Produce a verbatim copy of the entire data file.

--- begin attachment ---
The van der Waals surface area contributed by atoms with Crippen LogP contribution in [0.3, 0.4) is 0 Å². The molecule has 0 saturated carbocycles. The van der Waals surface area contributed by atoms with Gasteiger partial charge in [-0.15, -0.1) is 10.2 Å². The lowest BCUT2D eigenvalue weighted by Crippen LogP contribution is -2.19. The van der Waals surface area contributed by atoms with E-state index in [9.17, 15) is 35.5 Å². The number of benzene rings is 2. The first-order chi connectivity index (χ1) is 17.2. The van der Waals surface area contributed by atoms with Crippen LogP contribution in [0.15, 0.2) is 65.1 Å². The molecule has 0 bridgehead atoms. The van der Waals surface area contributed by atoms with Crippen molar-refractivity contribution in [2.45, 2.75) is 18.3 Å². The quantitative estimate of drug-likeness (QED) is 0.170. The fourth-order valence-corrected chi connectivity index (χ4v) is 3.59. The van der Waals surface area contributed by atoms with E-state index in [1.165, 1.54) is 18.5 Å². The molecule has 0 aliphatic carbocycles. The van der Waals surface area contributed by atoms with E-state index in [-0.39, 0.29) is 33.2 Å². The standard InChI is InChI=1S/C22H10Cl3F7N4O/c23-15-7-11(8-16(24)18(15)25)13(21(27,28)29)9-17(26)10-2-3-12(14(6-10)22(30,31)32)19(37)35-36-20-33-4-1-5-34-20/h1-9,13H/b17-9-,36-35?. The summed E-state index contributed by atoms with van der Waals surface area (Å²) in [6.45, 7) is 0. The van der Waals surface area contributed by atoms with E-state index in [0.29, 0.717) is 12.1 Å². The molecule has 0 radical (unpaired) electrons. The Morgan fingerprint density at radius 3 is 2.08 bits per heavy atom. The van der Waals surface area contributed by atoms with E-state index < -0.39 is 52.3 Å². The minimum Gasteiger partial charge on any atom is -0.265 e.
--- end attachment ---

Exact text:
The van der Waals surface area contributed by atoms with Crippen LogP contribution in [0.3, 0.4) is 0 Å². The molecule has 0 saturated carbocycles. The van der Waals surface area contributed by atoms with Gasteiger partial charge in [-0.15, -0.1) is 10.2 Å². The lowest BCUT2D eigenvalue weighted by Crippen LogP contribution is -2.19. The van der Waals surface area contributed by atoms with E-state index in [9.17, 15) is 35.5 Å². The number of benzene rings is 2. The first-order chi connectivity index (χ1) is 17.2. The van der Waals surface area contributed by atoms with Crippen LogP contribution in [0.15, 0.2) is 65.1 Å². The molecule has 0 bridgehead atoms. The van der Waals surface area contributed by atoms with Crippen molar-refractivity contribution in [2.45, 2.75) is 18.3 Å². The quantitative estimate of drug-likeness (QED) is 0.170. The fourth-order valence-corrected chi connectivity index (χ4v) is 3.59. The van der Waals surface area contributed by atoms with E-state index in [1.165, 1.54) is 18.5 Å². The molecule has 0 aliphatic carbocycles. The van der Waals surface area contributed by atoms with E-state index in [-0.39, 0.29) is 33.2 Å². The standard InChI is InChI=1S/C22H10Cl3F7N4O/c23-15-7-11(8-16(24)18(15)25)13(21(27,28)29)9-17(26)10-2-3-12(14(6-10)22(30,31)32)19(37)35-36-20-33-4-1-5-34-20/h1-9,13H/b17-9-,36-35?. The summed E-state index contributed by atoms with van der Waals surface area (Å²) in [6.45, 7) is 0. The van der Waals surface area contributed by atoms with E-state index in [0.29, 0.717) is 12.1 Å². The molecule has 0 radical (unpaired) electrons. The Morgan fingerprint density at radius 3 is 2.08 bits per heavy atom. The van der Waals surface area contributed by atoms with E-state index < -0.39 is 52.3 Å². The minimum Gasteiger partial charge on any atom is -0.265 e.